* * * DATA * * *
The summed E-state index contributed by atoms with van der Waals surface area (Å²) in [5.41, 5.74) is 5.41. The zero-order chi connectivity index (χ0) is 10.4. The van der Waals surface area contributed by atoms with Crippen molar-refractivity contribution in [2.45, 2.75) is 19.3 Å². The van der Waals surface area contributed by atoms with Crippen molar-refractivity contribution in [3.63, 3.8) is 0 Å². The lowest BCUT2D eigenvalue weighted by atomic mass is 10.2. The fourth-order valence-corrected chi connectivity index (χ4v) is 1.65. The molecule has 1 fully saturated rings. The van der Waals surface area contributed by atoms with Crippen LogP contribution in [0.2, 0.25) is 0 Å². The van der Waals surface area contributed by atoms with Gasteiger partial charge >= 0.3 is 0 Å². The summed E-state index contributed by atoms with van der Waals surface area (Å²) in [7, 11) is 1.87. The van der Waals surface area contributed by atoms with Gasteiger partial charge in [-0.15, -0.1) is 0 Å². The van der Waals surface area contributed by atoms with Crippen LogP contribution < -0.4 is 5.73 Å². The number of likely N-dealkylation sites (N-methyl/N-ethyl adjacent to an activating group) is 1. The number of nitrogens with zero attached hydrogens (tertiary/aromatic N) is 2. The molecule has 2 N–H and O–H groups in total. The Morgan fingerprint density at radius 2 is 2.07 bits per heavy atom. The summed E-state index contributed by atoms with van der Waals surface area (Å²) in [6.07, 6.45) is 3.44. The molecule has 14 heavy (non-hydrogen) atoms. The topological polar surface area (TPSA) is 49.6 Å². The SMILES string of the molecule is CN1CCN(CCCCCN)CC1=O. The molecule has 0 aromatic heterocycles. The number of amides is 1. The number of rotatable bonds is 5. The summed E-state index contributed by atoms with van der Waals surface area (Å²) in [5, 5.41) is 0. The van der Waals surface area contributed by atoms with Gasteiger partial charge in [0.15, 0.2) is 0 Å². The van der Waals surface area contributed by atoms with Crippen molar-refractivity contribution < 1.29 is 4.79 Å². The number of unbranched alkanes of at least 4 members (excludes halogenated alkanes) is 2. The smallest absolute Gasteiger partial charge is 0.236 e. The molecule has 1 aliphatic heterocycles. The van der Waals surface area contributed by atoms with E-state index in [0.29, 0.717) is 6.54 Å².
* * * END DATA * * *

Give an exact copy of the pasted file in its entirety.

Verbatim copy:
The summed E-state index contributed by atoms with van der Waals surface area (Å²) in [5.41, 5.74) is 5.41. The zero-order chi connectivity index (χ0) is 10.4. The van der Waals surface area contributed by atoms with Crippen molar-refractivity contribution in [2.45, 2.75) is 19.3 Å². The van der Waals surface area contributed by atoms with Crippen molar-refractivity contribution in [3.63, 3.8) is 0 Å². The lowest BCUT2D eigenvalue weighted by atomic mass is 10.2. The fourth-order valence-corrected chi connectivity index (χ4v) is 1.65. The molecule has 1 fully saturated rings. The van der Waals surface area contributed by atoms with Crippen LogP contribution in [0.2, 0.25) is 0 Å². The van der Waals surface area contributed by atoms with Gasteiger partial charge >= 0.3 is 0 Å². The summed E-state index contributed by atoms with van der Waals surface area (Å²) in [7, 11) is 1.87. The van der Waals surface area contributed by atoms with Gasteiger partial charge in [-0.15, -0.1) is 0 Å². The van der Waals surface area contributed by atoms with Crippen LogP contribution < -0.4 is 5.73 Å². The number of likely N-dealkylation sites (N-methyl/N-ethyl adjacent to an activating group) is 1. The number of nitrogens with zero attached hydrogens (tertiary/aromatic N) is 2. The molecule has 2 N–H and O–H groups in total. The Morgan fingerprint density at radius 2 is 2.07 bits per heavy atom. The summed E-state index contributed by atoms with van der Waals surface area (Å²) in [6.07, 6.45) is 3.44. The molecule has 14 heavy (non-hydrogen) atoms. The topological polar surface area (TPSA) is 49.6 Å². The SMILES string of the molecule is CN1CCN(CCCCCN)CC1=O. The molecule has 0 aromatic heterocycles. The number of amides is 1. The number of rotatable bonds is 5. The summed E-state index contributed by atoms with van der Waals surface area (Å²) in [5, 5.41) is 0. The van der Waals surface area contributed by atoms with Gasteiger partial charge in [0.15, 0.2) is 0 Å². The van der Waals surface area contributed by atoms with Crippen molar-refractivity contribution < 1.29 is 4.79 Å². The number of unbranched alkanes of at least 4 members (excludes halogenated alkanes) is 2. The smallest absolute Gasteiger partial charge is 0.236 e. The molecule has 1 aliphatic heterocycles. The van der Waals surface area contributed by atoms with E-state index in [0.29, 0.717) is 6.54 Å².